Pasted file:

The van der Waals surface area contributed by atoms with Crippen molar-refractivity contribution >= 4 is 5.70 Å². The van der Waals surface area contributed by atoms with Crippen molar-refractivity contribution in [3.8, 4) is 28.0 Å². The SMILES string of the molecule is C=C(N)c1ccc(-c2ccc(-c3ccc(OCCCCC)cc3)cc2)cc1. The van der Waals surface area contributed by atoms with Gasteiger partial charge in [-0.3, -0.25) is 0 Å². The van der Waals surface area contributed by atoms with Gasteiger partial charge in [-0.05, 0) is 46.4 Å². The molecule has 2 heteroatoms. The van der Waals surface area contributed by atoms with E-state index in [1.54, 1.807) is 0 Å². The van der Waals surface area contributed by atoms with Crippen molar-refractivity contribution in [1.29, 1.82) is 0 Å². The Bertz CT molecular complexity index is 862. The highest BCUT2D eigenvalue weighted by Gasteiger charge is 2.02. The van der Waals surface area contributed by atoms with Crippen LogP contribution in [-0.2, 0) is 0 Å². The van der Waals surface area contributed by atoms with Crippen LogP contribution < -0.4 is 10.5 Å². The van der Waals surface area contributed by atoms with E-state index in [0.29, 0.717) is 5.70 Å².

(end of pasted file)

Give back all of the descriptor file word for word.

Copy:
The van der Waals surface area contributed by atoms with Crippen molar-refractivity contribution >= 4 is 5.70 Å². The van der Waals surface area contributed by atoms with Crippen molar-refractivity contribution in [3.8, 4) is 28.0 Å². The SMILES string of the molecule is C=C(N)c1ccc(-c2ccc(-c3ccc(OCCCCC)cc3)cc2)cc1. The van der Waals surface area contributed by atoms with Gasteiger partial charge in [-0.3, -0.25) is 0 Å². The van der Waals surface area contributed by atoms with Gasteiger partial charge in [-0.05, 0) is 46.4 Å². The molecule has 2 heteroatoms. The van der Waals surface area contributed by atoms with E-state index in [1.54, 1.807) is 0 Å². The van der Waals surface area contributed by atoms with Crippen molar-refractivity contribution in [1.29, 1.82) is 0 Å². The Bertz CT molecular complexity index is 862. The highest BCUT2D eigenvalue weighted by Gasteiger charge is 2.02. The van der Waals surface area contributed by atoms with Crippen LogP contribution in [-0.2, 0) is 0 Å². The van der Waals surface area contributed by atoms with Crippen LogP contribution < -0.4 is 10.5 Å². The van der Waals surface area contributed by atoms with E-state index in [0.29, 0.717) is 5.70 Å².